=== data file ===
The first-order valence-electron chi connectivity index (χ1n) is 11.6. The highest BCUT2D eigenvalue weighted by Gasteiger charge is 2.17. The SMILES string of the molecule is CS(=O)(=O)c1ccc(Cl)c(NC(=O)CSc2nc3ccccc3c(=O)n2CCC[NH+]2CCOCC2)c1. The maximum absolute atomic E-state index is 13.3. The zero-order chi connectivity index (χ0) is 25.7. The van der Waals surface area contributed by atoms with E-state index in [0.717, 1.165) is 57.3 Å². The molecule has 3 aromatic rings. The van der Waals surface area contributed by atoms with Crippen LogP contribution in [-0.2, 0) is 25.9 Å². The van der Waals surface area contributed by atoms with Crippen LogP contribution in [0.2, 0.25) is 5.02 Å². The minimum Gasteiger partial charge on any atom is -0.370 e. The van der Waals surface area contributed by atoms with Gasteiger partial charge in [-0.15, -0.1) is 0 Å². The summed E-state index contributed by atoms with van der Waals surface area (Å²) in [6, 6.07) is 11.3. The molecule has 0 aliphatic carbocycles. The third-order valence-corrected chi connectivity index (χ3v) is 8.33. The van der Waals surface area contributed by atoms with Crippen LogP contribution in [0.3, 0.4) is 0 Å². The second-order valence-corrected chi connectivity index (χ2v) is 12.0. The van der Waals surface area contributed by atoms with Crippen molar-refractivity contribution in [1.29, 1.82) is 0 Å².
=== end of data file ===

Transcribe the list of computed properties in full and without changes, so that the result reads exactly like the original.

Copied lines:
The first-order valence-electron chi connectivity index (χ1n) is 11.6. The highest BCUT2D eigenvalue weighted by Gasteiger charge is 2.17. The SMILES string of the molecule is CS(=O)(=O)c1ccc(Cl)c(NC(=O)CSc2nc3ccccc3c(=O)n2CCC[NH+]2CCOCC2)c1. The maximum absolute atomic E-state index is 13.3. The zero-order chi connectivity index (χ0) is 25.7. The van der Waals surface area contributed by atoms with E-state index in [0.717, 1.165) is 57.3 Å². The molecule has 3 aromatic rings. The van der Waals surface area contributed by atoms with Crippen LogP contribution in [-0.2, 0) is 25.9 Å². The van der Waals surface area contributed by atoms with Crippen LogP contribution in [0.2, 0.25) is 5.02 Å². The minimum Gasteiger partial charge on any atom is -0.370 e. The van der Waals surface area contributed by atoms with Gasteiger partial charge in [-0.15, -0.1) is 0 Å². The summed E-state index contributed by atoms with van der Waals surface area (Å²) in [6, 6.07) is 11.3. The molecule has 0 aliphatic carbocycles. The third-order valence-corrected chi connectivity index (χ3v) is 8.33. The van der Waals surface area contributed by atoms with Crippen LogP contribution in [0.3, 0.4) is 0 Å². The second-order valence-corrected chi connectivity index (χ2v) is 12.0. The van der Waals surface area contributed by atoms with Crippen molar-refractivity contribution in [1.29, 1.82) is 0 Å².